Little White Lies The Lie: My busi­ness pro­vides great cus­tomer ser­vice.  It’s what sets us apart .

Ask a group of busi­ness own­ers to raise their hands if their busi­ness pro­vides great cus­tomer ser­vice and you’ll find all their hands in the air. Who wants to be the busi­ness owner that admits that their busi­ness doesn’t give great ser­vice? Every­one, and I mean every­one, thinks that great ser­vice sets his or her busi­ness apart. Busi­ness own­ers believe this because they remem­ber the pos­i­tive feed­back and try to for­get the neg­a­tive. It’s a nat­ural human bias.

But while most busi­ness own­ers say they pro­vide great cus­tomer ser­vice few can define what great cus­tomer ser­vice looks and feels like. They have a hard time putting into pre­cise words what really sets their cus­tomer ser­vice apart from every­one else.   If they can describe what they mean, it’s often in the con­text of point of sale or ser­vice delivery.

The Truth: The major­ity of busi­nesses pro­vide good cus­tomer service.

The lie of “great” cus­tomer ser­vice is some­thing we have come to believe and your cus­tomers have come to expect.  While you may have good cus­tomer ser­vice it really is not some­thing that set your busi­ness apart from your competitors.

The truth is that your cus­tomer ser­vice is not remark­able.  It’s sim­ply the standard.

Con­sumers now judge your busi­ness not by ser­vice, but by expe­ri­ence, the over­all feel­ing of doing busi­ness with you.  And while it is true a neg­a­tive expe­ri­ence is shared more widely than a pos­i­tive one, far fewer pos­i­tive expe­ri­ences are orches­trated to deliver a “WOW” result.  The truth is no one talks about a bor­ing business.

The Action: For­get cus­tomer ser­vice – aim to cre­ate a great cus­tomer experience.

The cus­tomer expe­ri­ence shouldn’t be thought of as merely the occur­rence of the cus­tomer cross­ing the thresh­old into your busi­ness. It begins with aware­ness and pro­gresses through­out the length of the rela­tion­ship. With some strate­gic plan­ning, design, and exe­cu­tion you can cre­ate great expe­ri­ences and some­thing that your cus­tomer will really say “Wow” about.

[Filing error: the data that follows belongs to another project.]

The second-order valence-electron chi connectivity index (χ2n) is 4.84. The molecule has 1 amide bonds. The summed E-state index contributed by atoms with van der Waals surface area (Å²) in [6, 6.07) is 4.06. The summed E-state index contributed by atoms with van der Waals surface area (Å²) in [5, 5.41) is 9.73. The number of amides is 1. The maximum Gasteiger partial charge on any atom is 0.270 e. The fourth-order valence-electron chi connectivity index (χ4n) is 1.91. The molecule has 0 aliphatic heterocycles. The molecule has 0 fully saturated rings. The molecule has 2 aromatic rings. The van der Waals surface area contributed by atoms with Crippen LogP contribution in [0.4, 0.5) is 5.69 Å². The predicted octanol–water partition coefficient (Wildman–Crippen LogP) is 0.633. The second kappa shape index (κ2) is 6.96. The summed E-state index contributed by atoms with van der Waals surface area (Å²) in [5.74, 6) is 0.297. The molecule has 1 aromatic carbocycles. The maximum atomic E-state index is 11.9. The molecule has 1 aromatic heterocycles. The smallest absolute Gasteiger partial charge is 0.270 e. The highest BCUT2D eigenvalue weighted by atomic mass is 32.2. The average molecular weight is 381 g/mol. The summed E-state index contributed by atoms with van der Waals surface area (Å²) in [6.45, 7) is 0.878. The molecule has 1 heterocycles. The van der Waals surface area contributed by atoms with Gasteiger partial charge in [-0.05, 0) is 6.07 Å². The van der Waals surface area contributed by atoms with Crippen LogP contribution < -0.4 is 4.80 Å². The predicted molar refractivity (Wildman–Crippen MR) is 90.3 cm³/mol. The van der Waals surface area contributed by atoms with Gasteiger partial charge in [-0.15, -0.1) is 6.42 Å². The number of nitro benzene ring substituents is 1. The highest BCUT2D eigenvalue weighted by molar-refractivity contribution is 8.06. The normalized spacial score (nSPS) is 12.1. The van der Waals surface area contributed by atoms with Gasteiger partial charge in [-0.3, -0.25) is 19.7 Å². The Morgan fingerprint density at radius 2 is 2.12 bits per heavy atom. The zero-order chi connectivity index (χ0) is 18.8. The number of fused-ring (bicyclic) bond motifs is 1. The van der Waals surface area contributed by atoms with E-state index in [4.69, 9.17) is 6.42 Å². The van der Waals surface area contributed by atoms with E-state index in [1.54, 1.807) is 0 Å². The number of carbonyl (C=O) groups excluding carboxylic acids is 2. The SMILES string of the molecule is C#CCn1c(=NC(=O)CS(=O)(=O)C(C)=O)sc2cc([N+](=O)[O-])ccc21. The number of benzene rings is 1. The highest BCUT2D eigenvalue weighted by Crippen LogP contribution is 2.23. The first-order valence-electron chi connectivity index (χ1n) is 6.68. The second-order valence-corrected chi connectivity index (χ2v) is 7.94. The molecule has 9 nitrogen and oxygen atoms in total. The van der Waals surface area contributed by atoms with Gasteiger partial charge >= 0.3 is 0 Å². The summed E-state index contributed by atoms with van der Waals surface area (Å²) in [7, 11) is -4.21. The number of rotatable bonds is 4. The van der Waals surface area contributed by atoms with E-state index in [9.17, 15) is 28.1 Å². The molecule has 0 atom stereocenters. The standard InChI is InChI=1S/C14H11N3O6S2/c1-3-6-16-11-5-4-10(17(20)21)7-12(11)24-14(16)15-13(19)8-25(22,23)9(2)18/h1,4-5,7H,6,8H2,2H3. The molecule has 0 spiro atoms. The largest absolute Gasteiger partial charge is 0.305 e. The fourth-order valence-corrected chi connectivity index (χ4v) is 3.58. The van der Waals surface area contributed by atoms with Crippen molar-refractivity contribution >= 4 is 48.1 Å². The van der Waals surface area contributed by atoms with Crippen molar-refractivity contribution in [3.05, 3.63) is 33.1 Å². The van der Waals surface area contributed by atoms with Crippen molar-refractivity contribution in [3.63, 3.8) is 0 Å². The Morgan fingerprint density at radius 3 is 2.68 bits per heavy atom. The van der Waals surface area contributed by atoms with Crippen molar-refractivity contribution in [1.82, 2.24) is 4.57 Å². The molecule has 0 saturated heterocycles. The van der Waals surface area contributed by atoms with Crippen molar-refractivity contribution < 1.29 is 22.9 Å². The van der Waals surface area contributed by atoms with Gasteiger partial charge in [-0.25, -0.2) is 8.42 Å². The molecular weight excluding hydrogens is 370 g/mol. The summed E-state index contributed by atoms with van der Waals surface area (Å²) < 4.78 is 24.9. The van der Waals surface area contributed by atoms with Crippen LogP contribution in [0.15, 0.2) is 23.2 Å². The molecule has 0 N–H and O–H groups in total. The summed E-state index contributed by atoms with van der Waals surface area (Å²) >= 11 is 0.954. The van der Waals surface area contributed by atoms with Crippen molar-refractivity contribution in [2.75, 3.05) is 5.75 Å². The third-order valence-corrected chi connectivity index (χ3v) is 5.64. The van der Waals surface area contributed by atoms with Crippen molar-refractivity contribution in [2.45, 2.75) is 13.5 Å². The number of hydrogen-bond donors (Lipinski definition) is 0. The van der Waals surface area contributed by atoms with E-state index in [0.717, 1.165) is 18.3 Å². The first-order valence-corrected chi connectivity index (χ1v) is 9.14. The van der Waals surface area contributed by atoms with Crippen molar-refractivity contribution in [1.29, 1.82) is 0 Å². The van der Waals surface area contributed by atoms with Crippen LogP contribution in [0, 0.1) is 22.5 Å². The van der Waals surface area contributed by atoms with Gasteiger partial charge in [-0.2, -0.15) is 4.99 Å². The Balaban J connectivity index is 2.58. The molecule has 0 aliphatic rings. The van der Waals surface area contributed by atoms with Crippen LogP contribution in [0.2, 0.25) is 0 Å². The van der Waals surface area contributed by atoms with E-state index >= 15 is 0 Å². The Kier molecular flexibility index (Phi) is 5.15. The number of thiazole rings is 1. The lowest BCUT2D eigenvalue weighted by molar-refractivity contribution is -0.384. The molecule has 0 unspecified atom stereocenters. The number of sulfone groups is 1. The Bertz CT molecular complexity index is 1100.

How a prospects comes to learn about your busi­ness, what’s dif­fer­ent about your busi­ness, and how and why to buy from your busi­ness, all are impor­tant for set­ting the stage for the ful­fill­ment and deliv­ery of an expe­ri­ence that is remark­able. Map­ping out your cus­tomer touch points allows you to cre­ate the best pos­si­ble expe­ri­ence for your cus­tomer along the path of the rela­tion­ship.   Don’t restrict it to only the “in store” or “ser­vice deliv­ery” episodes, orches­trate the entire cus­tomer lifecycle.

A great tool for map­ping this process is the Duct Tape Mar­ket­ing Mar­ket­ing Hour­glass™.  The Mar­ket­ing Hour­glass™ allows you to think and plan the touch points of your entire cus­tomer expe­ri­ence.  Begin­ning with attract­ing new prospects (the Know, Like and Trust build­ing phase), then tran­si­tion­ing into the con­ver­sion phase (Try and Buy), and then how you con­tinue to delight them (Repeat and Refer phases) the Mar­ket­ing Hour­glass pro­vides a visual con­text and roadmap.    Find out more about the mar­ket­ing hour­glass by down­load­ing this free eBook.

Are you cre­at­ing a truly great expe­ri­ence for your cus­tomers or sim­ply set­ting your britches on fire?

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